3.1 Why rutting classification is needed
A key step in improving the condition of a road suffering from permanent deformation is a precise and reliable problem diagnosis.
All of the subsequent decisions for rehabilitation measures will depend on it. Permanent deformation can take place in the road surface layers, in the deeper road structures, or in the subgrade. In addition, material quality, drainage condition and frost and freeze-thaw cycles, as well as loading, can all have a major impact on where permanent deformation occurs and how severe it will be.
For all of these reasons it is very important to classify all of the parameters affecting permanent deformation before any decisions are made.
In this lesson 4 different kinds of rutting modes will be described.
3.2 Mode 0 rutting
What is Mode 0 rutting
Mode 0 rutting takes place through the compaction of the non-saturated materials in the pavement structure, and in practice some level of Mode 0 compaction always takes place in a road structure after its construction. Normally the construction compaction prior to trafficking is sufficient to prevent further compaction under trafficking. This mode of rutting is usually self-stabilizing - i.e. the compaction that happens prevents further compaction. It also causes the compacted material to stiffen and thereby spread load better. Better load spreading leads to a reduced stress on the subgrade, thereby reducing the risk and amount rutting at that level (see Mode 2).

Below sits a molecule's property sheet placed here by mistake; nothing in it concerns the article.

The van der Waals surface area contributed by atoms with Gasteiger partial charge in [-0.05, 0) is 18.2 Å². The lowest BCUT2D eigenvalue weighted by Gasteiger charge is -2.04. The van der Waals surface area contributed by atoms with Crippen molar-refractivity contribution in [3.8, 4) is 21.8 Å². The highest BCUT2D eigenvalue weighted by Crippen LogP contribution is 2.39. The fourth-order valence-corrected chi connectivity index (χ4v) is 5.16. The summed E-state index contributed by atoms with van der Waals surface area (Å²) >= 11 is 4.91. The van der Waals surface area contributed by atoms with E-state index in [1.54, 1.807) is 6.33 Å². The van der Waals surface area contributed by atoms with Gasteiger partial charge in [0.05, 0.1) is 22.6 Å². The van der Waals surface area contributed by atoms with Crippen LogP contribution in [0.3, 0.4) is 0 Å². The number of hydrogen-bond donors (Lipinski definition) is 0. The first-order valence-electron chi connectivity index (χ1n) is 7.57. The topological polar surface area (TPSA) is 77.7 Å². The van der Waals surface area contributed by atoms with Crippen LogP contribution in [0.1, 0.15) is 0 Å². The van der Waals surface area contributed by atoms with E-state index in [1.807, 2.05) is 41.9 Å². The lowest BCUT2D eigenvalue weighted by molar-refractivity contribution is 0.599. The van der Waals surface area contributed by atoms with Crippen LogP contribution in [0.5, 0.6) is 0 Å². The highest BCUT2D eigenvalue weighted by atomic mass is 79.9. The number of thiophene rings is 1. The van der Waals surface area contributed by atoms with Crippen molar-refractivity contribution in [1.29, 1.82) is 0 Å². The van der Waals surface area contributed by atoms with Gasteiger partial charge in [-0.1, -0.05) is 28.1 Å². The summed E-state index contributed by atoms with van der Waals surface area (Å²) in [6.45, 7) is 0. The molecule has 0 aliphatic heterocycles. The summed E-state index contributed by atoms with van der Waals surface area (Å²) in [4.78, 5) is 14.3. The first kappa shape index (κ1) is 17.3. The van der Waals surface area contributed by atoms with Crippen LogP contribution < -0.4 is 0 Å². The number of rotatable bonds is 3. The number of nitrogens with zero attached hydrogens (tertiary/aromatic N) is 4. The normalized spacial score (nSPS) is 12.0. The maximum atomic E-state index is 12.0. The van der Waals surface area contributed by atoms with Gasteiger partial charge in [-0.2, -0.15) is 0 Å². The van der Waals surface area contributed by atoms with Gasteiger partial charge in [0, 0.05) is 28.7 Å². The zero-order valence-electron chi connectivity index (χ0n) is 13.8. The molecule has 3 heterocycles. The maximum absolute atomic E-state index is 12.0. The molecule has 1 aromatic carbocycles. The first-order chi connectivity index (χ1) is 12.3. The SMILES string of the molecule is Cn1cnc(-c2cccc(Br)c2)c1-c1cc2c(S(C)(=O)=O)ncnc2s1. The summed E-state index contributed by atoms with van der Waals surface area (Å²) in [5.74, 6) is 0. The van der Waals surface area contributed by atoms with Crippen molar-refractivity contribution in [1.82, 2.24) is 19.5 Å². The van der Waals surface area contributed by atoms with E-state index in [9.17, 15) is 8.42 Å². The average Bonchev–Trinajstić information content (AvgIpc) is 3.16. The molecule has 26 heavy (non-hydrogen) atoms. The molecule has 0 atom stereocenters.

How to identify Mode 0 rutting
Rutting of this type is normally seen as a narrow depression in the road surface relative to the original surface. The material affected is mostly near the wheel path and a limited amount of this form of rutting can be beneficial. Good compaction will minimize the amount of Mode 0 rutting observed.
Frost and Mode 0 rutting
In regions affected by frost penetration in winter, the frost, in combination with moisture, causes a small expansion within the materials of the road structures and a bigger expansion in any frost susceptible soils in the subgrade. This expansion later produces de-compaction of the aggregate layers and subgrade soil during the thawing period. ROADEX field tests have shown that frost heave, or volume expansion, due to freezing in road structures can vary from 50 – 80 mm. This means that, in the spring, when the frozen aggregate and subgrade thaw, compaction can become possible allowing Mode 0 rutting to develop. The natural variability of subgrades can lead to variable heave along the length of the pavement and, as a consequence, variable rutting.